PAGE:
If government interventions at the summit were anything to go by, official attitudes are changing. A procession of national leaders queued up to recite reasons for food system change. The emphasis was on things like aiming for the provision of school meals for every child, zero food waste and agricultural innovation. Profoundly good and much-needed changes.
Yet I couldn’t help thinking that the changes governments were gravitating towards were low-hanging fruit rather than fundamental.
Much rarer were statements offering genuine game-changers, such as moving away from industrial animal agriculture and tackling diets over-reliant on livestock products. The reality is that without moving away from factory farming, most of those UN SDGs will remain seriously out of reach. So far, it remains largely a universal governmental blindspot.
Industrial agriculture is a major driver of wildlife declines, deforestation and soil degradation. It is the biggest cause of animal cruelty on the planet.
Far from sparing land for nature, the reality of industrial farming is that farmland continues to expand, encroaching on the world’s last remaining wild lands.
Vast acreages of precious arable land must be devoted to growing feed for confined farmed animals. Globally, 40 per cent of our entire grain harvest is fed to industrially reared animals. If fed directly to people, it could sustain four billion of us. Yet, as animal ‘feed’, much of the food value is lost.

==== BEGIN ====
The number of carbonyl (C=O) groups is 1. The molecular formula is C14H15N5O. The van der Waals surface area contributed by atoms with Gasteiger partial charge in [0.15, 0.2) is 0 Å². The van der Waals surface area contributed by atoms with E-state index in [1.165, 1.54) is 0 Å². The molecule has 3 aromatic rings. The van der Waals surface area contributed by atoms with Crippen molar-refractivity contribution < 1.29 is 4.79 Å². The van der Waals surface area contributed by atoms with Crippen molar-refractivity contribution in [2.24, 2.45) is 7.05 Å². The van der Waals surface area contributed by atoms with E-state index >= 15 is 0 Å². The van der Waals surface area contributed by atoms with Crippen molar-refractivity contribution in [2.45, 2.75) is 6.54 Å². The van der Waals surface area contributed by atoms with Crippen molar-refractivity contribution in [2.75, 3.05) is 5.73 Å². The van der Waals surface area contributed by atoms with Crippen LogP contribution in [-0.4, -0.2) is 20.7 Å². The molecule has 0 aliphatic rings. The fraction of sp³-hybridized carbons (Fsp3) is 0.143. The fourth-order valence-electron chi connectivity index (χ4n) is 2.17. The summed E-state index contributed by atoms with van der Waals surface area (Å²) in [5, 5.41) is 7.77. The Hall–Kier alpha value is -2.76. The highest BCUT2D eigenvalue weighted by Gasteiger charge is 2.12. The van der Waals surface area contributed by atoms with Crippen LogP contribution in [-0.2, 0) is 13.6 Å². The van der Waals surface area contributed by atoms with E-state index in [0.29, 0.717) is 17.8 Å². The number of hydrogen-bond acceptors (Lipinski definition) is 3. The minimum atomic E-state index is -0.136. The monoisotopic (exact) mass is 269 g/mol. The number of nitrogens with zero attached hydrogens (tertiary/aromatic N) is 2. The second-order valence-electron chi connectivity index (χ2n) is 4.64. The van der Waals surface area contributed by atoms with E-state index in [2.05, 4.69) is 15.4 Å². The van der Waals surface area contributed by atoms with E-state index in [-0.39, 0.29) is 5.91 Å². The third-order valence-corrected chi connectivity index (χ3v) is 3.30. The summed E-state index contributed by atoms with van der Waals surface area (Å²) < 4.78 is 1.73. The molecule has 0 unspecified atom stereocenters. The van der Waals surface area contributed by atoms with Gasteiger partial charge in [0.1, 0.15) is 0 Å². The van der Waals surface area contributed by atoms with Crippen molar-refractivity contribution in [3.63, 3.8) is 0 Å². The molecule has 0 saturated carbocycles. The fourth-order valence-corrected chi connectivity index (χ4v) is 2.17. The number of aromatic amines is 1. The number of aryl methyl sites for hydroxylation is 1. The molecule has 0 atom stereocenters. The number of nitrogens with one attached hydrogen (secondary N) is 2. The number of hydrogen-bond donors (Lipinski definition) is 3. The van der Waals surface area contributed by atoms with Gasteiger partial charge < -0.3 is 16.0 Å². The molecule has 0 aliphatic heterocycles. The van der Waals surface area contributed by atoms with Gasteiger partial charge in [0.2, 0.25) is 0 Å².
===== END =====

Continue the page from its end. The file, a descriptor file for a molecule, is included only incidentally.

In the UK, where 55 per cent of cropland is used for animal feed, a Harvard University study found that just a third of cropland currently growing animal feed could provide almost the entire UK population with their ‘five-a-day’ portions of fruits and vegetables. Such a move would be transformative for a country so heavily dependent on imports.
It was heartening to hear some governments grasping the nettle and talking about moving away from industrial farming – Sri Lanka and the EU are two examples; but there were too few.
Although the UN summit itself was not a decision-making body, more a global conference, the masterplan was clear: to bring the world’s attention to the central role of food in the battle for the planet. To move the global conversation on so that never again could there be an excuse for governments not making food a central component of talks on health, food security, biodiversity loss and climate.
With food systems being responsible for up to 80 per cent of biodiversity loss – particularly due to the impact of cruel factory farming – and generating one-third of all greenhouse gas emissions, all eyes now fall on Glasgow and the UK-hosted Cop26 climate talks.
There is no time to lose. What we do now will define the next thousand years.
Philip Lymbery is global chief executive of Compassion in World Farming and a UN Champion of the Food Systems Summit